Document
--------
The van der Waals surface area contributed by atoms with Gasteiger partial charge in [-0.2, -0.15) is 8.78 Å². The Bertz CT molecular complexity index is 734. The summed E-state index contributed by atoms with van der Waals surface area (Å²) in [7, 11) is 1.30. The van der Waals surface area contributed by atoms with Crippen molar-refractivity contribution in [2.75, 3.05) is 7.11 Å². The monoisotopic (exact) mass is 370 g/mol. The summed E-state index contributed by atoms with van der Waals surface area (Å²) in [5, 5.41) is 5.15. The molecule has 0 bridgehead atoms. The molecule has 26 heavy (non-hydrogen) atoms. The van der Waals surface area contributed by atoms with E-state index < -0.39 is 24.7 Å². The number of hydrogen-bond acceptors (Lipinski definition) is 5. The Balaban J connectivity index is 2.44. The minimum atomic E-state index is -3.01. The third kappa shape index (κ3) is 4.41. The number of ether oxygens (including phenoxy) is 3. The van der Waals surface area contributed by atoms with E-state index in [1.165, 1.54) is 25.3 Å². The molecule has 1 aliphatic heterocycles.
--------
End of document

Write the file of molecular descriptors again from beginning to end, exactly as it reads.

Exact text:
The van der Waals surface area contributed by atoms with Gasteiger partial charge in [-0.2, -0.15) is 8.78 Å². The Bertz CT molecular complexity index is 734. The summed E-state index contributed by atoms with van der Waals surface area (Å²) in [7, 11) is 1.30. The van der Waals surface area contributed by atoms with Crippen molar-refractivity contribution in [2.75, 3.05) is 7.11 Å². The monoisotopic (exact) mass is 370 g/mol. The summed E-state index contributed by atoms with van der Waals surface area (Å²) in [5, 5.41) is 5.15. The molecule has 0 bridgehead atoms. The molecule has 26 heavy (non-hydrogen) atoms. The van der Waals surface area contributed by atoms with E-state index < -0.39 is 24.7 Å². The number of hydrogen-bond acceptors (Lipinski definition) is 5. The Balaban J connectivity index is 2.44. The minimum atomic E-state index is -3.01. The third kappa shape index (κ3) is 4.41. The number of ether oxygens (including phenoxy) is 3. The van der Waals surface area contributed by atoms with E-state index in [1.165, 1.54) is 25.3 Å². The molecule has 1 aliphatic heterocycles.